Dan Joyce, our trench supervisor for the 2013 summer field season last year, has written a blog post to summarise his major dissertation project.
Dan studied the University of Southampton Masters in Archaeological Computing last year, which he completed at the end of 2013 (well done Dan from the Basing House team!!!)!
Dan’s project looked at how archaeologists can mesh together different types of archaeological data. Dan is a graduate of the University of Southampton’s Masters in Archaeological Computing run by the Archaeological Computing Research Group.
The course has two major strands to it, one concentrates more on 3D graphics and the theory of archaeological visualisation (Gareth and I are also graduates from this programme), and the other on geographical information systems and survey.
Thanks to Dan for writing this post.
CLICK ON AN IMAGE IN THIS ARTICLE TO SEE IT UP CLOSE.
Dissertation on the integration of digital archaeological data
My dissertation for my masters in Archaeological Computing (Virtual pasts) at the University of Southampton was concerned with integrating different types of digital archaeological data from Basing House. This included a total station and GPS (Global positioning system) topographical survey of the site, a total station building survey of the 16th century manorial barn, lidar data of the site, geophysical survey data, total station and photogrammetry data and section drawings of the 2013 excavations as well as digital context information.
Topographical and building survey integration
As part of the practical aspect of the Advanced Archaeological Survey course undertaken at the University of Southampton a topographical survey was undertaken on the site using a total station and GPS to record points on the ground. These points were then processed in both the GIS (Geographic information system) software ArcMap and AutoCAD Civil to form a coherent surface. In the case of AutoCAD Civil a TIN (Triangulated Irregular Network) was created, this forms a surface by joining the points together to form triangles (figure 2). In ArcMap a raster DEM (Digital Elevation Model) was created, this forms a much smoother surface by interpolating the surface between the known points (figure 3).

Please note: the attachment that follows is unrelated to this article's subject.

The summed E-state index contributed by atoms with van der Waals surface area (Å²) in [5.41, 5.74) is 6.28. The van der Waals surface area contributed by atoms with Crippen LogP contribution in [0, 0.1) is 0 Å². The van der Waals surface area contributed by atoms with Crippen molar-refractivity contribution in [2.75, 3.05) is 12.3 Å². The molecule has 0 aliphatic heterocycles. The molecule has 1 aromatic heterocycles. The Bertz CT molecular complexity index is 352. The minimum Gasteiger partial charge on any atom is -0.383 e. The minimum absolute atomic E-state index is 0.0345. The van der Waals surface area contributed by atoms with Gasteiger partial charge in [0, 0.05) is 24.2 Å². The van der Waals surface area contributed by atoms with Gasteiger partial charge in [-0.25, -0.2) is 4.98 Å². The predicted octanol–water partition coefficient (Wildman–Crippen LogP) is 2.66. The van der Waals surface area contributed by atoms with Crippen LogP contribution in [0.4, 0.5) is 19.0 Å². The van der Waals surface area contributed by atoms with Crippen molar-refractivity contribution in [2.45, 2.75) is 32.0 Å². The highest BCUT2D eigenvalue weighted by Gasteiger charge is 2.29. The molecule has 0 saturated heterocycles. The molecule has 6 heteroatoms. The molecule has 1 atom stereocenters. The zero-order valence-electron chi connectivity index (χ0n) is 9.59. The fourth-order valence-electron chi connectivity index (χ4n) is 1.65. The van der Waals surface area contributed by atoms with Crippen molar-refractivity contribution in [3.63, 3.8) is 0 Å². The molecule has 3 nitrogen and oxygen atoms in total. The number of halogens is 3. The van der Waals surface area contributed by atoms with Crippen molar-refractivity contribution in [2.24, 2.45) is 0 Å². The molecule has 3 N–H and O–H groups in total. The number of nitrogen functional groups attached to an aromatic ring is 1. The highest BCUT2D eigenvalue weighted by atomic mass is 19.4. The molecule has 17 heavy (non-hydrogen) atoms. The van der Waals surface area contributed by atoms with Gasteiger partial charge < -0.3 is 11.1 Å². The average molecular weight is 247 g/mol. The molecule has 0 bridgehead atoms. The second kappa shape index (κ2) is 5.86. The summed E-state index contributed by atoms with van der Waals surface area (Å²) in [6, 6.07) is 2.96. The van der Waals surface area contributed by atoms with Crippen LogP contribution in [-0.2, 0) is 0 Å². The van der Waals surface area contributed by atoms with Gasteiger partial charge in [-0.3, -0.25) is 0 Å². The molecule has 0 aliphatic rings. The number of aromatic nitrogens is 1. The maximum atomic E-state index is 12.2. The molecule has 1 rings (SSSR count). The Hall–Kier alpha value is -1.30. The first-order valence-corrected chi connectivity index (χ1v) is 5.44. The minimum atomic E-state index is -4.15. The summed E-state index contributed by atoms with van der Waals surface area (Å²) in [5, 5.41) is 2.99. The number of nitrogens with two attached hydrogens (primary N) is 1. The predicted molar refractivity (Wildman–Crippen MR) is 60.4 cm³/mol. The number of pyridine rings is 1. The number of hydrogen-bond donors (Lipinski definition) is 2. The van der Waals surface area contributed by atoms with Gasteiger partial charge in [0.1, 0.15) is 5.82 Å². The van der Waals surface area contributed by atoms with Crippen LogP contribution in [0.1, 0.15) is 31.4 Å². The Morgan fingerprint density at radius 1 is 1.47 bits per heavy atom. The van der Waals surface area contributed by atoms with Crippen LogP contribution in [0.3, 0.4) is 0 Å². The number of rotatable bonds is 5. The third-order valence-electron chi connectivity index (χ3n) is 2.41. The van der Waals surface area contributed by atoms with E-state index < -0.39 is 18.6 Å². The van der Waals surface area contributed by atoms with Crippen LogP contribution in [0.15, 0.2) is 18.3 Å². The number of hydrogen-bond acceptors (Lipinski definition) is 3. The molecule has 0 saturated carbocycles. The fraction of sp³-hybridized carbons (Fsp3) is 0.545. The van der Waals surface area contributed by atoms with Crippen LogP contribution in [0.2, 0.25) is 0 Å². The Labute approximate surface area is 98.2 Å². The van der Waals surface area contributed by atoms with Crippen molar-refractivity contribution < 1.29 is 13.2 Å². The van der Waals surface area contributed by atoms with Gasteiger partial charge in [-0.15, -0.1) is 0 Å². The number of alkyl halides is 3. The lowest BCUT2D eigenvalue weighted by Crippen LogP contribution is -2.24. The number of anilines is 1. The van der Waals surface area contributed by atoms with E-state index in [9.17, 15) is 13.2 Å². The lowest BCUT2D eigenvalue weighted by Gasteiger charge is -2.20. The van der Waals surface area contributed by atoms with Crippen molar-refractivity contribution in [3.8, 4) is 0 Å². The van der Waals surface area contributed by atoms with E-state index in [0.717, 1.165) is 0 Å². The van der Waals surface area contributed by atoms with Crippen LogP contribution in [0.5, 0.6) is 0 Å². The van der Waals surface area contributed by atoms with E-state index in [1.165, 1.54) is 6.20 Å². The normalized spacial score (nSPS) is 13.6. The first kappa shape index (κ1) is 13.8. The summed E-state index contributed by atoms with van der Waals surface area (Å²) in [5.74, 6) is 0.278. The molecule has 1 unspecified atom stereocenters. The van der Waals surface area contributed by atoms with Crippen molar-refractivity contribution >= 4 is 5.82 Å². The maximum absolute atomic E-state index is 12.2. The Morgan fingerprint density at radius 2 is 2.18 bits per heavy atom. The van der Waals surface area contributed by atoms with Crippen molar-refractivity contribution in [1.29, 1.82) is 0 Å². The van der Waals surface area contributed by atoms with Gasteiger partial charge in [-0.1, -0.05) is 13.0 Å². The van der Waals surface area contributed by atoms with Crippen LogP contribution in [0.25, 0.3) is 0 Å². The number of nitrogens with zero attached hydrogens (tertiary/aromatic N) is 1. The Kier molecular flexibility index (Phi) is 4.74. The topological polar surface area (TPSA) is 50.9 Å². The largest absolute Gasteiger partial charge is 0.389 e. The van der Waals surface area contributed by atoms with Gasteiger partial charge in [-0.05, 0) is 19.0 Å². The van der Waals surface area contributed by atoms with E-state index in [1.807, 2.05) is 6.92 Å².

A standing building survey was also undertaken on the 16th century manorial barn using a total station (figure 1).
The two surveys were combined, with the topographical survey and the building survey appearing together in their correct positions within the British National Grid reference system, as can be seen in figures 2 and 3.
Geophysical survey integration
As part of the practical aspect of the Archaeological Geophysics course at the university, a geophysical survey of much of the site was undertaken, this involved resistivity, magnetometry and ground penetrating radar surveys. The results from these surveys were integrated with that from the topographical survey within ArcMap as can be seen in figures 4 and 5.
Another step was to integrate the lidar data procured of the site with GIS and the geophysical survey data as seen in figure 6.
As we had procured lidar data of the site from the Environment Agency it was decided to experiment on it. A number of features could be seen in the lidar data of the common using a hillshade in ArcMap (or other software). A hillside creates an artificial light source within the software from a set direction and altitude causing shadows to be formed by any raised areas in the lidar data (figure 7); altering the direction and altitude of the light source can reveal different features. More on this can be seen in my blog on processing lidar data.
Some of these features can also be seen in the geophysical survey of the common undertaken by Clare Allen.
3D visualisation of existing archaeological data